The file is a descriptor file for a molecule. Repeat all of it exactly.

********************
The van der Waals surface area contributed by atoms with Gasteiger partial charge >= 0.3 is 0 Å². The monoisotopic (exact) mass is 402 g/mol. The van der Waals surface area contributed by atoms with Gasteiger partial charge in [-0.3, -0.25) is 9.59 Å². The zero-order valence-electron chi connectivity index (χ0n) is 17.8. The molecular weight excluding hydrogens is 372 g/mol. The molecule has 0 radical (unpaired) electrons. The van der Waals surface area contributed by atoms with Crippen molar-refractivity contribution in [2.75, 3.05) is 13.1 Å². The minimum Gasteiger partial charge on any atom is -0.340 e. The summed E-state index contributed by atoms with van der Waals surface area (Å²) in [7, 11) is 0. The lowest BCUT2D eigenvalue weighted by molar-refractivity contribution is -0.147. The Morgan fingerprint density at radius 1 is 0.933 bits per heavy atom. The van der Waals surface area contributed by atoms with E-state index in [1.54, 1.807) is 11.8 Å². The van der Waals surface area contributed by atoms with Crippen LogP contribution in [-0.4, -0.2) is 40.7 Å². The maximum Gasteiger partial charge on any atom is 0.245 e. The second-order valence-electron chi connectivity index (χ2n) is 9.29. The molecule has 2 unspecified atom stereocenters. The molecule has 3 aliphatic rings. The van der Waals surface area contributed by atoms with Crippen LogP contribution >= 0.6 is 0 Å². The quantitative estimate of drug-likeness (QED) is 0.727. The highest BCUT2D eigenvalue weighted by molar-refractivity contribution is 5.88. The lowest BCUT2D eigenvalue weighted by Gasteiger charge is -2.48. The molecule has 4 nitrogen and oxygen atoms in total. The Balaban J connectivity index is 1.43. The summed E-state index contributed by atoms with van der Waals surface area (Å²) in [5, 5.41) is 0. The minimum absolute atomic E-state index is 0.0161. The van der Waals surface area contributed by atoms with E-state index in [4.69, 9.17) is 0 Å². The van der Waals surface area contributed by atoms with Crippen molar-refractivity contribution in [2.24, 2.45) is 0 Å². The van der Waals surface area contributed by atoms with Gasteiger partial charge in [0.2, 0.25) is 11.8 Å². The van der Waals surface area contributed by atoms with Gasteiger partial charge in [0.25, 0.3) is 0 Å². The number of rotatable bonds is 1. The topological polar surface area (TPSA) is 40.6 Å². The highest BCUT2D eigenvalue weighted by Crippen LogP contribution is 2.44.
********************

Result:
The van der Waals surface area contributed by atoms with Gasteiger partial charge >= 0.3 is 0 Å². The monoisotopic (exact) mass is 402 g/mol. The van der Waals surface area contributed by atoms with Gasteiger partial charge in [-0.3, -0.25) is 9.59 Å². The zero-order valence-electron chi connectivity index (χ0n) is 17.8. The molecular weight excluding hydrogens is 372 g/mol. The molecule has 0 radical (unpaired) electrons. The van der Waals surface area contributed by atoms with Crippen molar-refractivity contribution in [2.75, 3.05) is 13.1 Å². The minimum Gasteiger partial charge on any atom is -0.340 e. The summed E-state index contributed by atoms with van der Waals surface area (Å²) in [7, 11) is 0. The lowest BCUT2D eigenvalue weighted by molar-refractivity contribution is -0.147. The Morgan fingerprint density at radius 1 is 0.933 bits per heavy atom. The van der Waals surface area contributed by atoms with E-state index in [1.54, 1.807) is 11.8 Å². The van der Waals surface area contributed by atoms with Crippen LogP contribution in [-0.4, -0.2) is 40.7 Å². The maximum Gasteiger partial charge on any atom is 0.245 e. The second-order valence-electron chi connectivity index (χ2n) is 9.29. The molecule has 2 unspecified atom stereocenters. The molecule has 3 aliphatic rings. The van der Waals surface area contributed by atoms with Crippen LogP contribution >= 0.6 is 0 Å². The quantitative estimate of drug-likeness (QED) is 0.727. The highest BCUT2D eigenvalue weighted by molar-refractivity contribution is 5.88. The lowest BCUT2D eigenvalue weighted by Gasteiger charge is -2.48. The molecule has 4 nitrogen and oxygen atoms in total. The Balaban J connectivity index is 1.43. The summed E-state index contributed by atoms with van der Waals surface area (Å²) in [5, 5.41) is 0. The minimum absolute atomic E-state index is 0.0161. The van der Waals surface area contributed by atoms with E-state index in [4.69, 9.17) is 0 Å². The van der Waals surface area contributed by atoms with Crippen molar-refractivity contribution in [2.24, 2.45) is 0 Å². The van der Waals surface area contributed by atoms with Gasteiger partial charge in [0.2, 0.25) is 11.8 Å². The van der Waals surface area contributed by atoms with Gasteiger partial charge in [0.25, 0.3) is 0 Å². The number of rotatable bonds is 1. The topological polar surface area (TPSA) is 40.6 Å². The highest BCUT2D eigenvalue weighted by Crippen LogP contribution is 2.44.